This fact is crucial to any analysis of Africa’s energy problems, since the poverty of rural populations holds enormous significance for geopolitics and governance. My research at the Global Initiative for Civil Society and Conflict has repeatedly indicated that in Nigeria, the failure of the government to sufficiently develop the rural regions of Northern Nigeria has been a source of social discontent, and thus, a recruitment tool for Boko Haram insurgents. Renewable energy could potentially be a tool to reach these populations, and thus stabilize countries against terrorist threats by preventing them from forming in the first place. But so long as fossil fuel development that fails to reach those living in rural regions is prioritized over renewable energy resources that can change lives in a decentralized fashion, that door for international development and statecraft will remain closed.

And yet Congress has chosen to give deference to the fossil fuel energy industry. In response to proponents of renewable energy resources, the ONE campaign — a political activist network aimed at reducing extreme poverty internationally — has politicized the issue and has made dubious claims against renewable energy.

ONE claims that expanding nonrenewable energy access to Africans will hardly affect greenhouse gas emissions. But their justification for that claim is based on how little electricity Africans use because of Africa’s underdeveloped infrastructure; they fail to account for increases in demand that will coincide with the expansion of supply. ONE even goes so far as to claim that “there are currently no consistently reliable” renewable energy solutions, citing the International Energy Agency. There’s no source indicating that the International Energy Agency has taken such a position — in fact, the IEA has said the opposite, as it is strongly supportive of renewable energy, especially for rural populations that can’t be reached through a national grid run by fossil fuels.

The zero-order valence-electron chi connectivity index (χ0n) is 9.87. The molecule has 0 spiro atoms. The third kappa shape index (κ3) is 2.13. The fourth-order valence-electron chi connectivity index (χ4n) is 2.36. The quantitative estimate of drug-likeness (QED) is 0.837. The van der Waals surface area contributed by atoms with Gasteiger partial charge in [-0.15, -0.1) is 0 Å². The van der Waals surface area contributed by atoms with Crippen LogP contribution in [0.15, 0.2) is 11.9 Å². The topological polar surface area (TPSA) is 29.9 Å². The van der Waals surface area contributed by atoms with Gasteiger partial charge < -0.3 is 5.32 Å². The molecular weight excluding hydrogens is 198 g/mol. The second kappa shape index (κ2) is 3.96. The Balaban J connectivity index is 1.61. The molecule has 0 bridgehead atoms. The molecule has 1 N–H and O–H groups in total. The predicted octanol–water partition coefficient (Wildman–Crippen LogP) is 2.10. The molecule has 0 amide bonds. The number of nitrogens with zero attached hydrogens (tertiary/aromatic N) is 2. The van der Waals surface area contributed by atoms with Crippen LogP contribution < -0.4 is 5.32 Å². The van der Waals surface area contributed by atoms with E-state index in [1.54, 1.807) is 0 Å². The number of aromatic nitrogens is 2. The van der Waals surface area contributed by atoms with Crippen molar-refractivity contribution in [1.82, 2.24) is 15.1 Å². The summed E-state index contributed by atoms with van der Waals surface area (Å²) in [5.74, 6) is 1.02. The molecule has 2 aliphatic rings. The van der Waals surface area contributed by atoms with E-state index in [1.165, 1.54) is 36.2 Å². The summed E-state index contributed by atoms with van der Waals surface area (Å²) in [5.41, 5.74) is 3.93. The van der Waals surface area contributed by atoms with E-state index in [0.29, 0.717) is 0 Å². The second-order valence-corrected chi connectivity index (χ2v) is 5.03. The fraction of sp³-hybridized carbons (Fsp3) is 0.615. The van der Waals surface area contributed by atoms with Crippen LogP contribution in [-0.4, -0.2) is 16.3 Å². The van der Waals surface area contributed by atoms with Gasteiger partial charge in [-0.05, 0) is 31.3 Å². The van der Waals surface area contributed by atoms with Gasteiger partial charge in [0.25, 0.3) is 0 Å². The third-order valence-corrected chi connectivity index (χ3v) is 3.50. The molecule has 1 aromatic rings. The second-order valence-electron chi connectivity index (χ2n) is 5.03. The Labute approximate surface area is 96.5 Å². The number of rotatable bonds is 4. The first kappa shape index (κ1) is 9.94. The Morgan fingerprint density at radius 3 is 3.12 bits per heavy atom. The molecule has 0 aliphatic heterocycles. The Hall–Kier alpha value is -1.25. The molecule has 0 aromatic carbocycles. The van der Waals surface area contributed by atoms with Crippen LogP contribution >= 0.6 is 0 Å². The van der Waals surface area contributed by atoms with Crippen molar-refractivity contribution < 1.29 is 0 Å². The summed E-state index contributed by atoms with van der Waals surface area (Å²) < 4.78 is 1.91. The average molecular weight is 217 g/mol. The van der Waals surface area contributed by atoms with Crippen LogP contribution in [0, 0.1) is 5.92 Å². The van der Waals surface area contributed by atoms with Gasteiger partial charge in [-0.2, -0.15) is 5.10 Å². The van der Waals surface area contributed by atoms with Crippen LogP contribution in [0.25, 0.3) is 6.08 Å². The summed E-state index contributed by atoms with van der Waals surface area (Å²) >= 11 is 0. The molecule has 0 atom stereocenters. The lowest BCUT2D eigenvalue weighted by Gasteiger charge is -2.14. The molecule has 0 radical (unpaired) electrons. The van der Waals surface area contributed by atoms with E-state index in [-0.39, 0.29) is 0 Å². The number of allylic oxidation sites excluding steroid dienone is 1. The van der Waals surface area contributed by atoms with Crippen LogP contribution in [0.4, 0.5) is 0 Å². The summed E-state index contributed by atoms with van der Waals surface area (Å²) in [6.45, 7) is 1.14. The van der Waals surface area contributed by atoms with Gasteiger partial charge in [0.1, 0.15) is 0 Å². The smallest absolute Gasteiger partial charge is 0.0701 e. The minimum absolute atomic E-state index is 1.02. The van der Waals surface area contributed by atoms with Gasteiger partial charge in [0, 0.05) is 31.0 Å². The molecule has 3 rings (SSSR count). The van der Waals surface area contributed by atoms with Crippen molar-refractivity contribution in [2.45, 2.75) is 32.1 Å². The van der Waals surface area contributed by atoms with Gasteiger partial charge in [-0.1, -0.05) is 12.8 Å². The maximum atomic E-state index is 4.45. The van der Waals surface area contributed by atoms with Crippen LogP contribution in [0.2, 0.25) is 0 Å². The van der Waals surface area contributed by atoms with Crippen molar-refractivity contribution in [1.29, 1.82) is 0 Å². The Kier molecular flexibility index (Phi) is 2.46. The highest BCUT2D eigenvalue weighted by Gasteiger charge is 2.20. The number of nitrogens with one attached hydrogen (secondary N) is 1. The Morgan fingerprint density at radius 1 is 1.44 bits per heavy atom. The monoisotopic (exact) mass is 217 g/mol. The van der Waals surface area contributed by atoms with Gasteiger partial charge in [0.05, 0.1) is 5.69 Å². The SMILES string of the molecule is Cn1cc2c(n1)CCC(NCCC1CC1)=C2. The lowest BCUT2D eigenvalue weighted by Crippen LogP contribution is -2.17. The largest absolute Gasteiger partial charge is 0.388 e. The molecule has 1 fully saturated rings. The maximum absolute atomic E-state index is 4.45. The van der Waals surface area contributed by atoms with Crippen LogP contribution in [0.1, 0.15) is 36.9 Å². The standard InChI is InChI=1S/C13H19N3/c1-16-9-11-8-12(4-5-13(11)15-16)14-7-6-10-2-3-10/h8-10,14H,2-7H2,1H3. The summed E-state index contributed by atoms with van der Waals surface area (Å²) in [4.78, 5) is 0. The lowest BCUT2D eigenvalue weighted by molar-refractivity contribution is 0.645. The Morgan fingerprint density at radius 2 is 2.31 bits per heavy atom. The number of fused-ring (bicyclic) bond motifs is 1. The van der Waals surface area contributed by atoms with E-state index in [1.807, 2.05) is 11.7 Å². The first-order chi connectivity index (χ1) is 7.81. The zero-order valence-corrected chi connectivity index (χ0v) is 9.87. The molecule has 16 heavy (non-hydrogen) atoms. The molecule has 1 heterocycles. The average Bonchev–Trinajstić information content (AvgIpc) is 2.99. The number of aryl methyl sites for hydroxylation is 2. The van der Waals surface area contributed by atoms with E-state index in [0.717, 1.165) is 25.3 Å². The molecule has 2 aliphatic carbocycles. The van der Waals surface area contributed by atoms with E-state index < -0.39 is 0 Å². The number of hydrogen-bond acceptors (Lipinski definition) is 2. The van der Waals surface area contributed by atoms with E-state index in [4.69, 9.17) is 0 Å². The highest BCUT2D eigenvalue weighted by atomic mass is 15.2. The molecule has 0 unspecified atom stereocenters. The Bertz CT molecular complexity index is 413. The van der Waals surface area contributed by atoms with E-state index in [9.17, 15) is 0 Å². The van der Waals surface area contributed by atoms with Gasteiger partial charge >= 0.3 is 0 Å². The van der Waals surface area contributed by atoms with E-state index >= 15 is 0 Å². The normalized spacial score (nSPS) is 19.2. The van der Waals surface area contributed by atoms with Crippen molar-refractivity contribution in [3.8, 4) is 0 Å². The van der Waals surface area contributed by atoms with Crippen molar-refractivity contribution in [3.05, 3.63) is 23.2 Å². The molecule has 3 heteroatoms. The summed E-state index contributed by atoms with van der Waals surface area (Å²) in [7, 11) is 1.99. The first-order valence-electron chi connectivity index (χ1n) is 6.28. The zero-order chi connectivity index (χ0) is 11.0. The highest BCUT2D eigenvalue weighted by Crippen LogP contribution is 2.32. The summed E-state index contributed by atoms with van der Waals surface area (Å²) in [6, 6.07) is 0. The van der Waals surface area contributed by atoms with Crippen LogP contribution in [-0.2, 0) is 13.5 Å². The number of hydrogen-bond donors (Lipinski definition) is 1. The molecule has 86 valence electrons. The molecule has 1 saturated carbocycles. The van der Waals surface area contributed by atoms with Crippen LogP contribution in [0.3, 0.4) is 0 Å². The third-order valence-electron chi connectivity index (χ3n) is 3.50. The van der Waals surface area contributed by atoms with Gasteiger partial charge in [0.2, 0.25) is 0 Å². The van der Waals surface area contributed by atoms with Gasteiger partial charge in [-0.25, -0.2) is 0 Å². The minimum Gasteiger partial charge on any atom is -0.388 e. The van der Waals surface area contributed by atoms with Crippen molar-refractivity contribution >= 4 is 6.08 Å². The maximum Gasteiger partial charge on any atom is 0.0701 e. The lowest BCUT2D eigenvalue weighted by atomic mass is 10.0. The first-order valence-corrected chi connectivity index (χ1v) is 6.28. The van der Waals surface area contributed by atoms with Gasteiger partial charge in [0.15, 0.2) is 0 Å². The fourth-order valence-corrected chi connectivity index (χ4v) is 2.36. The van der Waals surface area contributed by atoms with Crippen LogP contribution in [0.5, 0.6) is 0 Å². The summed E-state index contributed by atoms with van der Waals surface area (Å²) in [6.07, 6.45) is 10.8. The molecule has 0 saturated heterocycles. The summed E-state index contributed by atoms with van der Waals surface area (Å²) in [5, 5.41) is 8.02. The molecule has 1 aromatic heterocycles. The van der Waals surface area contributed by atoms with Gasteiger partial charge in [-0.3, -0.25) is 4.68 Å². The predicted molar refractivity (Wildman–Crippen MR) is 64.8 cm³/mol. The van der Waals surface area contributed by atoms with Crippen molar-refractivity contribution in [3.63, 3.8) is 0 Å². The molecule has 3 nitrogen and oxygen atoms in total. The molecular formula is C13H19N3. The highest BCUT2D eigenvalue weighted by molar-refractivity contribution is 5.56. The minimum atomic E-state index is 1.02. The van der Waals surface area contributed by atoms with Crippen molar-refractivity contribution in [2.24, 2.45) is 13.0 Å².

There are a host of dangers associated with the failure of Congress to prioritize off-grid and renewable energy solutions for Africa. For one, the permanent storage of fossil fuels means that they can be used as political weapons. Also problematic is the fact that their price fluctuations can have a severe impact on national economies, with a 10% oil price per barrel increase being correlated with a 0.5% loss in GDP in the US and EU. They’re also expensive for governments, as developing countries spend an estimated $630 billion annually on consumption subsidies for fossil fuels when just $57 billion is spent on renewable energy subsidies worldwide annually. And they’re subject to bottlenecks like seaports and pipelines and vulnerable to terrorist attacks because of their centralization.

Instead of demonstrating Congress’s resolve, the Electrify Africa Act has merely demonstrated that Congress neither knows much about nor has a plan for Africa’s energy industries. Their governance has long been the political theater that the presidential horse race is becoming, where all politicians and candidates are paying lip-service to platitudes of justice, opportunity and equality without showing any real statesmanship.

Anhvinh Doanvo is an MSPPM candidate at Carnegie Mellon University. He has written for numerous publications including The Hill, Georgetown Public Policy Review, and Baltimore Sun. He is one of forty 2016 finalists for the Thomas R. Pickering Foreign Affairs Fellowship, which funds twenty US citizens' graduate education annually and places them in the American Foreign Service of the Department of State. You can follow him on Twitter at or Facebook at